Jan 18-20, 2016
9:00 am - 5:30 pm
Instructors: Martin Callaghan, Grace Cox, Andrew Walker
Helpers: George Taylor, Jon Mound, Andrew Evans, Jo Leng
Software Carpentry's mission is to help scientists and engineers get more research done in less time and with less pain by teaching them basic lab skills for scientific computing. This hands-on workshop will cover basic concepts and tools, including program design, version control, data management, and task automation. Participants will be encouraged to help one another and to apply what they have learned to their own research problems.
For more information on what we teach and why, please see our paper "Best Practices for Scientific Computing".
The workshop is funded by NERC as part of the Advanced Training Short Courses programme. Priority will thus be given to NERC-funded PhD students and early career researchers from the environmental sciences who should register below or contact Jon Mound for further information. Some funding to cover travel and accommodation costs of these participants is avalable. Any unallocated spaces will be made generally avalable in early December.
Who: The course is aimed at graduate students and other researchers. You don't need to have any previous knowledge of the tools that will be presented at the workshop.
This is the second of two workshops in January aimed at the NERC community and funded by the ATSC scheme. This one is aimed at participants with very little (or no) prior knowledge of programming but who want to develop some knowledge of python, and an understanding of good practice in scientific computing and the tools that make this possible. The workshop to be held in Bristol earlier in January will be more appropriate for those with more background knowledge. If you are not sure which workshop is best for you please get in touch with us.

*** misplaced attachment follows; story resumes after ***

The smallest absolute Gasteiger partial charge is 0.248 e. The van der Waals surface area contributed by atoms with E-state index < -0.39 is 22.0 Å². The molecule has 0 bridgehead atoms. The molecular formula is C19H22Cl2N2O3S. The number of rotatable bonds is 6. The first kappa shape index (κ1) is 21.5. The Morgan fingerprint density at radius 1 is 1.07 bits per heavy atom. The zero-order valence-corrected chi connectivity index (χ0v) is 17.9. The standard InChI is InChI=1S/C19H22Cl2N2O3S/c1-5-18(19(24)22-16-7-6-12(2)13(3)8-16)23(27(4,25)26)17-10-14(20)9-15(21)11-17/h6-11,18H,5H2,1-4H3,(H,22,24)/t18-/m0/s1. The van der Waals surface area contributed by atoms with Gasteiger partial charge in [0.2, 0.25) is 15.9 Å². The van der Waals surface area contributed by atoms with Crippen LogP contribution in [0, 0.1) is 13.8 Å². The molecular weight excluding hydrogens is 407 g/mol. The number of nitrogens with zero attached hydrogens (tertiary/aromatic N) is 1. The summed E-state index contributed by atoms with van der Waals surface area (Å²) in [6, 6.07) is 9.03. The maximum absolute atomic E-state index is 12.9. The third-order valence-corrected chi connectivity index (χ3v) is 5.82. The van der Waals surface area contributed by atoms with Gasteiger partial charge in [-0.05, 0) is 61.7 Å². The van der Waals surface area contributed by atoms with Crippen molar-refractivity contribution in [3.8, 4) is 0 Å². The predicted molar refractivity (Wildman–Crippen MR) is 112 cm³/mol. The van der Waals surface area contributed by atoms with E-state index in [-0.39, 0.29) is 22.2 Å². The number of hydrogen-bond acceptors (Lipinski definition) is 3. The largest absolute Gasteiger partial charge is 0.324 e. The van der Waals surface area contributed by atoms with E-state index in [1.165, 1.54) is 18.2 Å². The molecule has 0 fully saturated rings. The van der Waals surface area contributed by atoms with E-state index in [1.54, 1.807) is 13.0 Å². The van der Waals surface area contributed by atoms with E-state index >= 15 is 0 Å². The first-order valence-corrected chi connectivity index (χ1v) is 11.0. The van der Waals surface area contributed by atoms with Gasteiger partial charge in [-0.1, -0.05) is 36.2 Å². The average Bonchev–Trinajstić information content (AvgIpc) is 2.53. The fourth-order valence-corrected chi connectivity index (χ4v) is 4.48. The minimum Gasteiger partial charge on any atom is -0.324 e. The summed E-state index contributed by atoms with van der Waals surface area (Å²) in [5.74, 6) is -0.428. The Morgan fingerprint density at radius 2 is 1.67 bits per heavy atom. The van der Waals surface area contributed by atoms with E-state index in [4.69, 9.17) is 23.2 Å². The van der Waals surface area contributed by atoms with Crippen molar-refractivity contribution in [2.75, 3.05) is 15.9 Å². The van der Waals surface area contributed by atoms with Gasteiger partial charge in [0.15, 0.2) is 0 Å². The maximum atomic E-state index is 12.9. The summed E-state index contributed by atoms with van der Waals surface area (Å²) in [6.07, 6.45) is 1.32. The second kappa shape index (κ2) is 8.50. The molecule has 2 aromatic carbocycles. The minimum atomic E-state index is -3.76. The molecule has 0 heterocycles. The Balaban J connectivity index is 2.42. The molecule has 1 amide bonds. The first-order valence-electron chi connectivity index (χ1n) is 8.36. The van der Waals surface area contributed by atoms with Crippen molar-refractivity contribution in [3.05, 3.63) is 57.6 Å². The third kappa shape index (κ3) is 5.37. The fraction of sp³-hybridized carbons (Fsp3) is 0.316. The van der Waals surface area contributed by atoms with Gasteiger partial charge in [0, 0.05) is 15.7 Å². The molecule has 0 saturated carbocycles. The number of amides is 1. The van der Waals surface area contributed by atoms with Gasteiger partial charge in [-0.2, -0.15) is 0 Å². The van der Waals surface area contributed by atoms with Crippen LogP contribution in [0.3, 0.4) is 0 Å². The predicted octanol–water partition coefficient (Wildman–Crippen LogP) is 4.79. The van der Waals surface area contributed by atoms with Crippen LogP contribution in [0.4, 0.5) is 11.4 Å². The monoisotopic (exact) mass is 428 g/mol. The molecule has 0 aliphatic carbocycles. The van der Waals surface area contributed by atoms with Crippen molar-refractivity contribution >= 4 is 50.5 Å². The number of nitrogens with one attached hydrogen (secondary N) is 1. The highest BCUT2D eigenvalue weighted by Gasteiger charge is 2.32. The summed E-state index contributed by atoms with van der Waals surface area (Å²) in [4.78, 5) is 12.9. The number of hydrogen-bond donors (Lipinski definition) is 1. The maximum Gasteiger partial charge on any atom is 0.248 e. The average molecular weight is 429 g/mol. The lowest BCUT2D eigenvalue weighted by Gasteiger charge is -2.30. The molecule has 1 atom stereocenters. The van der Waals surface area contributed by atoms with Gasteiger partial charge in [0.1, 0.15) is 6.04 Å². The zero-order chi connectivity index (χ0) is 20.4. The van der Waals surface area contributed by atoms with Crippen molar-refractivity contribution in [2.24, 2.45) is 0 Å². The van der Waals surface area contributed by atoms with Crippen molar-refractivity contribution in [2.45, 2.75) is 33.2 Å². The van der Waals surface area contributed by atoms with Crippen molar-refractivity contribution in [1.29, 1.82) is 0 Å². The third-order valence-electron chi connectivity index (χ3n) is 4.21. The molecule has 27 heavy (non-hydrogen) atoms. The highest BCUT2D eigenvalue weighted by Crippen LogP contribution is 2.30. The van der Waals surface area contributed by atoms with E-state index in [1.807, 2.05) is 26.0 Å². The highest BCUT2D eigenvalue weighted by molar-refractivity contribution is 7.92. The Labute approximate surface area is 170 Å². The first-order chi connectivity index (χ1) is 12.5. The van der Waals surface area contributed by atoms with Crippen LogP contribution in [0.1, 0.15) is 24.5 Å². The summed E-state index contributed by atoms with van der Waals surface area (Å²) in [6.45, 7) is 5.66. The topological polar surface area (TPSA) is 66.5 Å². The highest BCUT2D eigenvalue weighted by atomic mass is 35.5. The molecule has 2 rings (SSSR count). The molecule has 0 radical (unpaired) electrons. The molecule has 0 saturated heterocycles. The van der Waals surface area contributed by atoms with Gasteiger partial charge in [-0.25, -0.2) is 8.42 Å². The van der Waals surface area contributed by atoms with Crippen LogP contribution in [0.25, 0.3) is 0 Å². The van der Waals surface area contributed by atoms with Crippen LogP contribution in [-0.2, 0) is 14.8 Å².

Contact: Please mail J.E.Mound@leeds.ac.uk for more information.
|09:00||Arrival and Welcome|
|09:30||Using the shell to do more in less time (1)|
|10:45||An introduction to python (1)|
|13:30||An introduction to python (2)|
|15:15||An introduction to python (3)|
|09:30||Using the shell to do more in less time (2)|
|10:45||Using version control to manage information|
|13:00||Using version control to share information|
|15:15||Open science and good programming practice|
|09:30||Python and environmental data|
|16:30||Pulling it all together|
We will use this Etherpad for chatting, taking notes, and sharing URLs and bits of code.
To participate in a Software Carpentry workshop, you will need access to the software described below. In addition, you will need an up-to-date web browser.
We maintain a list of common issues that occur during installation as a reference for instructors that may be useful on the Configuration Problems and Solutions wiki page.
Bash is a commonly-used shell that gives you the power to do simple tasks more quickly.
Download the Git for Windows installer. Run the installer. Important: on the 6th page of the installation wizard (the page titled `Configuring the terminal emulator...`) select `Use Windows' default console window`. If you forgot to do this programs that you need for the workshop will not work properly. If this happens rerun the installer and select the appropriate option. This will provide you with both Git and Bash in the Git Bash program.
The default shell in all versions of Mac OS X is bash, so no
need to install anything. You access bash from the Terminal
/Applications/Utilities). You may want to keep
Terminal in your dock for this workshop.
The default shell is usually Bash, but if your
machine is set up differently you can run it by opening a
terminal and typing
bash. There is no need to
Git is a version control system that lets you track who made changes to what when and has options for easily updating a shared or public version of your code on github.com. You will need a supported web browser (current versions of Chrome, Firefox or Safari, or Internet Explorer version 9 or above).
Git should be installed on your computer as part of your Bash install (described above).
For OS X 10.9 and higher, install Git for Mac